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August 19, 2018
Today, we have two main “tax reform” proposals: the Flat Tax, as suggested by Steve Forbes and others, and the “Fair Tax,” suggested by Neal Boortz and others. Over time, I’ve come to appreciate the Fair Tax more than I did before. One of the main criticisms against it is that it would introduce a new Federal sales tax. We could end up with both a sales tax and an income tax. That is why Boortz and others suggest that the Fair Tax would probably have to be paired with a repeal or modification of the Sixteenth Amendment. Obviously, this is a hurdle. I’m not sure I like the “prebate” idea very much either.
Fair Tax fans are against the introduction of a Value Added Tax, although they don’t have many good reasons why. One thing people have found is that there are only two examples worldwide of governments with a sales tax over 10%, and over a hundred examples of VAT. One reason for this is that, as the sales tax gets higher, the incentive for evasion also grows. Even if the VAT rate is 20%, this is charged only on “value added,” which is basically sales minus payments to other corporations (non-employee expenses). Thus, the effective rate, as a percentage of sales, would be below 10% most of the time. You are effectively spreading the “sales tax” among all corporations, at a lower effective rate, rather than applying it only to final sales at a higher rate. Improved tax administration was the goal of this scheme when it was invented in the 1950s, and by all appearances, the principle seems to work. This is actually why many conservatives don’t like it — it has become a cash cow for big government socialism. The revenue/GDP ratio in Europe is ten percentage points higher today than it was in 1965. If the retail sales tax is inherently limited to about 10%, maybe that is a good thing. (In today’s environment, I would say that it definitely is.) But, the combination of a VAT with a repeal of the Sixteenth Amendment eliminating all income taxes might be something conservatives could be happy about.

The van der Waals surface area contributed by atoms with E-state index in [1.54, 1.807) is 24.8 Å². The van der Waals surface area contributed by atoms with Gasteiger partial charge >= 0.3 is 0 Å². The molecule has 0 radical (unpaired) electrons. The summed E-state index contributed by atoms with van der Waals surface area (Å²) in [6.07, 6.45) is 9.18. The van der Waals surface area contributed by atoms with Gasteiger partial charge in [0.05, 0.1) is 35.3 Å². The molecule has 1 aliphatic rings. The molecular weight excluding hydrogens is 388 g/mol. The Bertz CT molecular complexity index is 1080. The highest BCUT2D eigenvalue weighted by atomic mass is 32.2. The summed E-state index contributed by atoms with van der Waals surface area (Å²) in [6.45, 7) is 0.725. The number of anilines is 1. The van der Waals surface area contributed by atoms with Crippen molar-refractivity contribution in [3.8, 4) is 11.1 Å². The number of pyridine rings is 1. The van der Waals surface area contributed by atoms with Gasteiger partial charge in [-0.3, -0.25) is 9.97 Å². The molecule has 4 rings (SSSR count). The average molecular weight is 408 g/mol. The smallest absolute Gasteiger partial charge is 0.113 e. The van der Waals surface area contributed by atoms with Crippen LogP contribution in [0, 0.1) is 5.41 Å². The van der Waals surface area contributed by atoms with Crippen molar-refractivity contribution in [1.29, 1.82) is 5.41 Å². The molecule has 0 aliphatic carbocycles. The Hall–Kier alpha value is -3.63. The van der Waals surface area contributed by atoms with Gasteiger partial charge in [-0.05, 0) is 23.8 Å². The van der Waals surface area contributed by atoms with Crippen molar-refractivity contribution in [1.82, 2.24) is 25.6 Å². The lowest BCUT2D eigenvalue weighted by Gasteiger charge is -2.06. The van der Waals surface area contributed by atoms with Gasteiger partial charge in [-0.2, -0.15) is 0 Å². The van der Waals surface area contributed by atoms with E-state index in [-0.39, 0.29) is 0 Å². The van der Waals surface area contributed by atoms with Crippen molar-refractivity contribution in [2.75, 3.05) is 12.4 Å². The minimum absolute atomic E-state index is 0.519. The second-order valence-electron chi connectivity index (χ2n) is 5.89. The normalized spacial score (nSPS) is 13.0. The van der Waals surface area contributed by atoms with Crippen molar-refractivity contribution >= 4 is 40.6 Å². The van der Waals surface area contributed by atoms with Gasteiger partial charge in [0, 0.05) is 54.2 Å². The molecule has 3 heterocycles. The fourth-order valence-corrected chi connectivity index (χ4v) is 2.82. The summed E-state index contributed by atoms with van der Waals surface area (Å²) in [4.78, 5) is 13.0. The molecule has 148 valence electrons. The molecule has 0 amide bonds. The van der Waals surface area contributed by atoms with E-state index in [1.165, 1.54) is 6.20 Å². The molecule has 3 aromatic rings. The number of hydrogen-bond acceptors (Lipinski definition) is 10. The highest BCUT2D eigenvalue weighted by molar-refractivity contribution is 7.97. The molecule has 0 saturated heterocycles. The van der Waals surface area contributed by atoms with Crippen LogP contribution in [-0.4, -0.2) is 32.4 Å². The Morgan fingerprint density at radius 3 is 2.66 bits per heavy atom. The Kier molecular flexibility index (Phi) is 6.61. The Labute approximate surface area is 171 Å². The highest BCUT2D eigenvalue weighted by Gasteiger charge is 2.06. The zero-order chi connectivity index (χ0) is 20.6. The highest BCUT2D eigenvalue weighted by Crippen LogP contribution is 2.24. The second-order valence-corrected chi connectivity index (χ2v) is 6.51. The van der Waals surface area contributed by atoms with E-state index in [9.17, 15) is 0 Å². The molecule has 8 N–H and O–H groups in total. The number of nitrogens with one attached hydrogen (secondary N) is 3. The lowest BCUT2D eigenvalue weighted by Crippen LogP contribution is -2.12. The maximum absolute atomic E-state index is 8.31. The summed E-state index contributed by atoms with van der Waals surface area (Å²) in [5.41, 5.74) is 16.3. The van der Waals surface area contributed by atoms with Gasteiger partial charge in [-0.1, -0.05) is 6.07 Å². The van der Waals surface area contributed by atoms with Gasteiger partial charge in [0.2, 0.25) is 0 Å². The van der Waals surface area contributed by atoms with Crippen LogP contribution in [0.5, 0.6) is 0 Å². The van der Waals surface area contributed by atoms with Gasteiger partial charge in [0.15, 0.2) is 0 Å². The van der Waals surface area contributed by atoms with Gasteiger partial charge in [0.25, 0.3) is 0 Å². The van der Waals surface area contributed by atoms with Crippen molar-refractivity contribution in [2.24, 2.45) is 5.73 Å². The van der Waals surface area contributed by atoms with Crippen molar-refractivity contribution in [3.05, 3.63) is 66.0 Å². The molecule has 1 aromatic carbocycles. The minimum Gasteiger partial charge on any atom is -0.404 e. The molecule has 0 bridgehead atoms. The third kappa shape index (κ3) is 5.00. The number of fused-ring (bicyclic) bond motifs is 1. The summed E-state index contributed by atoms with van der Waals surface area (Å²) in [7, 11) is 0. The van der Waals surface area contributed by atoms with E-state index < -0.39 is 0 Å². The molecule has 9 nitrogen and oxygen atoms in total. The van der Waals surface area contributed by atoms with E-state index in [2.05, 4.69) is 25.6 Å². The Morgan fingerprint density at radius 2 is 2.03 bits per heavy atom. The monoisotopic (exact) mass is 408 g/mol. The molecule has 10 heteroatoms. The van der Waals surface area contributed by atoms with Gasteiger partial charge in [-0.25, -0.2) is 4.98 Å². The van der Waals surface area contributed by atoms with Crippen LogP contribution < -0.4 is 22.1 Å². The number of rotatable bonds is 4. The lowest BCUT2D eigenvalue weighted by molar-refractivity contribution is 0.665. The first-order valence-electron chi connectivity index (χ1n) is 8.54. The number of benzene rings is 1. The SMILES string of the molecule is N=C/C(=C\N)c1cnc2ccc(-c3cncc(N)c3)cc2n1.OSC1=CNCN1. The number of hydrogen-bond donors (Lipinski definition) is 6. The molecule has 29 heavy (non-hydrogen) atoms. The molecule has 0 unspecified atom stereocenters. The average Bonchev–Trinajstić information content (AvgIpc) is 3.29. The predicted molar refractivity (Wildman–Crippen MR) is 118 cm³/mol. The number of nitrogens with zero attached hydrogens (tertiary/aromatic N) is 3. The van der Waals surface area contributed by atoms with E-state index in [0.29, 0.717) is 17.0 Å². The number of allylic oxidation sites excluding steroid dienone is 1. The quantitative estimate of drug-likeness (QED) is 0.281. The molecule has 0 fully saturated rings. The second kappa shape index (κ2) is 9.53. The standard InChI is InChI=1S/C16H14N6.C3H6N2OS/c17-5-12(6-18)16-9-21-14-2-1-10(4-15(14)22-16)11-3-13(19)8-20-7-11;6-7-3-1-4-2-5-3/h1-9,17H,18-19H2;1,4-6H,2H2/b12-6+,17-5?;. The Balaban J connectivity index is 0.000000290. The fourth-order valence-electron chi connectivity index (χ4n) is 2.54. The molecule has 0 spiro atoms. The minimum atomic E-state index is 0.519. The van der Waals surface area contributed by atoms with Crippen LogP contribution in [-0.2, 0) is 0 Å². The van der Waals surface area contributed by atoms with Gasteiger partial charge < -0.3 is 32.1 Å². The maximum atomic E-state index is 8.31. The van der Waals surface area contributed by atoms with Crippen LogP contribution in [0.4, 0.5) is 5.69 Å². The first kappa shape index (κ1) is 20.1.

Flat Tax proposals obviously fit more closely with existing structures in the U.S., where the Federal government is funded mainly with income and payroll taxes, and State governments rely mostly on sales and excise taxes. Typically, Flat Tax proposals do not attempt to make any modifications to existing payroll taxes. One problem with the Flat Tax is that there is a “tax return.” It is structured as a direct tax, rather than an indirect tax. The payroll tax, although it resembles an income tax in many ways, is structured as an indirect tax. There is no “tax return.” In effect, it is a sales tax on employment labor. Although the Flat Taxers’ tax returns are very, very simple, nevertheless it allows an avenue by which further complications can be added later. The tax reform of 1986 simplified the tax code dramatically. To the dismay of tax reformers everywhere, it became complicated again very quickly. Congress has been trading tax favors pretty much since the introduction of the income tax in 1913. Thus, I think that Flat Taxes are at substantial risk of quick overcomplication. It would be interesting to find out what the experience of governments that have adopted Flat Taxes has been on this issue.
The result of having both the existing payroll tax and a Flat Tax is that there is overlap between the two. For middle incomes, above the Flat Tax’s basic deduction, but below the income cap for the payroll tax, people would have to pay both taxes. This is not necessarily a bad thing. Since the payroll tax supposedly directly finances Social Security, perhaps we can just consider that a fee for services rendered — the idea that I talked about earlier.
But, it might be nice if we could just get rid of the direct income tax altogether (including a Flat Tax), and keep the payroll tax. It would be a “VAT base,” which means a tax on all employee compensation, including pensions, healthcare and other assorted benefits. (This is the same as the Rabushka/Hall Flat Tax proposal.) The base would be broader, which would allow the rate to be lower. Since most people at the lowest pay grades don’t really have any benefits, this is not much different for them than the situation today.
The advantage of this is that the tax thus becomes an indirect tax, paid by the employer. There is no “tax return,” and thus, there is nothing that can become overcomplicated in the future. The payroll tax has been around since 1936, and has proven itself marvelously impervious to Congress’s tax-favor peddling. There is also no upper limit on income, since we don’t have any other income tax. This tax is on employment income only. Self-employed, partnerships, LLCs etc. file a “business tax” return along with corporations, with the same rate as the payroll tax. All investment income — capital gains, interest income, dividends, real estate — is tax free at the individual level. (Interest is taxed at the corporate level.)